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Photo: Gary Hershorn/Getty Images

A "wobble" in the moon's orbit will combine with rising sea levels due to the Earth's warming to bring "a decade of dramatic increases" in high-tide coastal floods across the U.S. in the 2030s, NASA warns in a new study.

Why it matters: Low-lying areas near sea level already increasingly at risk from flooding will see their situation "only get worse," per a statement from NASA administrator Bill Nelson.

"The combination of the Moon's gravitational pull, rising sea levels, and climate change will continue to exacerbate coastal flooding on our coastlines and across the world."
— Nelson

Of note: Phil Thompson, an assistant professor at the University of Hawaii and the lead author of the study, published this month in Nature Climate Change, said high-tide floods involve less water than hurricane storm surges.

  • But "if it floods 10 or 15 times a month, a business can't keep operating with its parking lot under water," Thompson said.
  • "People lose their jobs because they can’t get to work," he added "Seeping cesspools become a public health issue."

The big picture: Scientists have known about wobbles in the orbit of the moon, which takes 18.6 years to complete, since 1728.

  • While such events are not dangerous on their own, what's new is how one of the wobble's effects on the moon's gravitational pull — the main cause of Earth’s tides — will combine with rising sea levels resulting from the planet's warming, according to NASA.

What they did: For the study, researchers found the tipping points in flood numbers by analyzing 89 tide gauge locations in every coastal U.S. state and territory but Alaska.

  • "They created a new statistical framework that mapped NOAA's widely used sea level rise scenarios and flooding thresholds, the number of times those thresholds have been exceeded annually, astronomical cycles, and statistical representations of other processes, such as El Niño events, that are known to affect tides," per a NASA statement.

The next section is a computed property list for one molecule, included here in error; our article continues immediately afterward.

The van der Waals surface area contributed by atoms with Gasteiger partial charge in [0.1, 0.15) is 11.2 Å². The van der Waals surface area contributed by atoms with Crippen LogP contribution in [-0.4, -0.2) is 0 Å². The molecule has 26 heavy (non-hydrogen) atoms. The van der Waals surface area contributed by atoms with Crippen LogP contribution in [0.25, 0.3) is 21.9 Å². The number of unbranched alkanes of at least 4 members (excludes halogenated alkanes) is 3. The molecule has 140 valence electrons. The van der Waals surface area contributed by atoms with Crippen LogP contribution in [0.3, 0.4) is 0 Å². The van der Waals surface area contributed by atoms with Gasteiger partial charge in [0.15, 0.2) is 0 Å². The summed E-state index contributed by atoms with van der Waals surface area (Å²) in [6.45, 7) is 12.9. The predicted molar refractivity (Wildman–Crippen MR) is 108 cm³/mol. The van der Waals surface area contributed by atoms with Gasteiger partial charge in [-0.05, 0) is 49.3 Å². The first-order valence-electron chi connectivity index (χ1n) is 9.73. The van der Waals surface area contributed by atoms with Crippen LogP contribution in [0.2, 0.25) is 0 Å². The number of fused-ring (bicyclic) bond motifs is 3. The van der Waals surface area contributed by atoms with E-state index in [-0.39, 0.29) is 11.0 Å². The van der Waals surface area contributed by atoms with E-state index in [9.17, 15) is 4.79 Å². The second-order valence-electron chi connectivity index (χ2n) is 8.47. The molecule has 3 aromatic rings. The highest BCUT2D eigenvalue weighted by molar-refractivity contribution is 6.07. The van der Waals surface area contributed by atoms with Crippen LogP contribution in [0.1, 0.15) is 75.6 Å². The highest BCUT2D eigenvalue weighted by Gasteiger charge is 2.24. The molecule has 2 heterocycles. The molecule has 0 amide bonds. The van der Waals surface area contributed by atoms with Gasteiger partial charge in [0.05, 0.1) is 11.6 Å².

• The researchers projected results through 2080.

State of play: We're now in the tide-amplifying part of this cycle. Along most U.S. coastlines, sea levels haven't risen too much, but high tides regularly top flooding thresholds.

The bottom line: By the next tide-amplifying cycle in the mid-2030s, the wobble in the moon's orbit will combine with rising sea levels.

  • "The higher seas, amplified by the lunar cycle, will cause a leap in flood numbers on almost all U.S. mainland coastlines, Hawaii, and Guam," NASA warns.
  • Far northern coastlines, like Alaska's, will be spared for another decade or longer because these land areas are rising due to long-term geological processes.

Go deeper

Miriam Kramer, author of Space
Jul 13, 2021 - Science

Jupiter moon Europa's chances of harboring life

A crater on Europa. Photo: NASA/JPL/University of Arizona

Finding indicators of life on Jupiter's icy moon Europa will likely be more complicated than just taking snapshots of the world's surface, a new study suggests.

Why it matters: Europa is thought to be one of the best places to search for life in the solar system, with its subsurface ocean that could be habitable, but scientists are learning more about just how difficult it might be to actually find those signs of life.

Jul 12, 2021 - World

Biden admin rejects Beijing's claims to territory in South China Sea

Secretary of State Antony Blinken during a June joint press conference in Berlin, Germany. Photo: Clemens Bilan - Pool/Getty Images

The Biden administration on Sunday reaffirmed a Trump-era policy rejecting the Chinese government's territorial claims in the South China Sea.

Why it matters: Secretary of State Antony Blinken's firm statement comes ahead of this week's fifth anniversary of an international tribunal's ruling backing the Philippines' government against the Chinese Communist Party's maritime claims in the region.

1 hour ago - World

Biden: U.S. combat mission in Iraq will end this year

Biden returning to the White House on July 25. Photo: Samuel Corum/Getty Images

The United States' combat mission against the Islamic State in Iraq will be completed "by the end of the year," President Biden said Monday prior to a meeting with Iraqi Prime Minister Mustafa al-Kadhimi.

Why it matters: Biden is close to shifting the U.S. military mission in Iraq to a fully advisory role more than 18 years after combat troops were sent to the country under the former President George W. Bush.

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